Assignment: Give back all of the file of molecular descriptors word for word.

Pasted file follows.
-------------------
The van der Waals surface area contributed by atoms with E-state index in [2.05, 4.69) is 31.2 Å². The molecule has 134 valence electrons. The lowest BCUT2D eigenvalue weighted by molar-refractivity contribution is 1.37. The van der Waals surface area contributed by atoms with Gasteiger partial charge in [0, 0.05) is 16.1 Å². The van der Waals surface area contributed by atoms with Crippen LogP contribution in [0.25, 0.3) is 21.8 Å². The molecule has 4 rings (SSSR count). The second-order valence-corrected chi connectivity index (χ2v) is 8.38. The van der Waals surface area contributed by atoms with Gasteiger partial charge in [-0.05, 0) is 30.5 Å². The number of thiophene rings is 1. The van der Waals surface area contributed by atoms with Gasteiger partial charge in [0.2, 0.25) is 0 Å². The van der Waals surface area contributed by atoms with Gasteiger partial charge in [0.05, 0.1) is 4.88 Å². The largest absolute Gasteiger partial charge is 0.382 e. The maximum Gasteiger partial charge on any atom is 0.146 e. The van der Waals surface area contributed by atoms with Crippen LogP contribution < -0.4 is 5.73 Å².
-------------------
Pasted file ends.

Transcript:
The van der Waals surface area contributed by atoms with E-state index in [2.05, 4.69) is 31.2 Å². The molecule has 134 valence electrons. The lowest BCUT2D eigenvalue weighted by molar-refractivity contribution is 1.37. The van der Waals surface area contributed by atoms with Gasteiger partial charge in [0, 0.05) is 16.1 Å². The van der Waals surface area contributed by atoms with Crippen LogP contribution in [0.25, 0.3) is 21.8 Å². The molecule has 4 rings (SSSR count). The second-order valence-corrected chi connectivity index (χ2v) is 8.38. The van der Waals surface area contributed by atoms with Gasteiger partial charge in [-0.05, 0) is 30.5 Å². The number of thiophene rings is 1. The van der Waals surface area contributed by atoms with Gasteiger partial charge in [0.2, 0.25) is 0 Å². The van der Waals surface area contributed by atoms with Gasteiger partial charge in [0.05, 0.1) is 4.88 Å². The largest absolute Gasteiger partial charge is 0.382 e. The maximum Gasteiger partial charge on any atom is 0.146 e. The van der Waals surface area contributed by atoms with Crippen LogP contribution < -0.4 is 5.73 Å².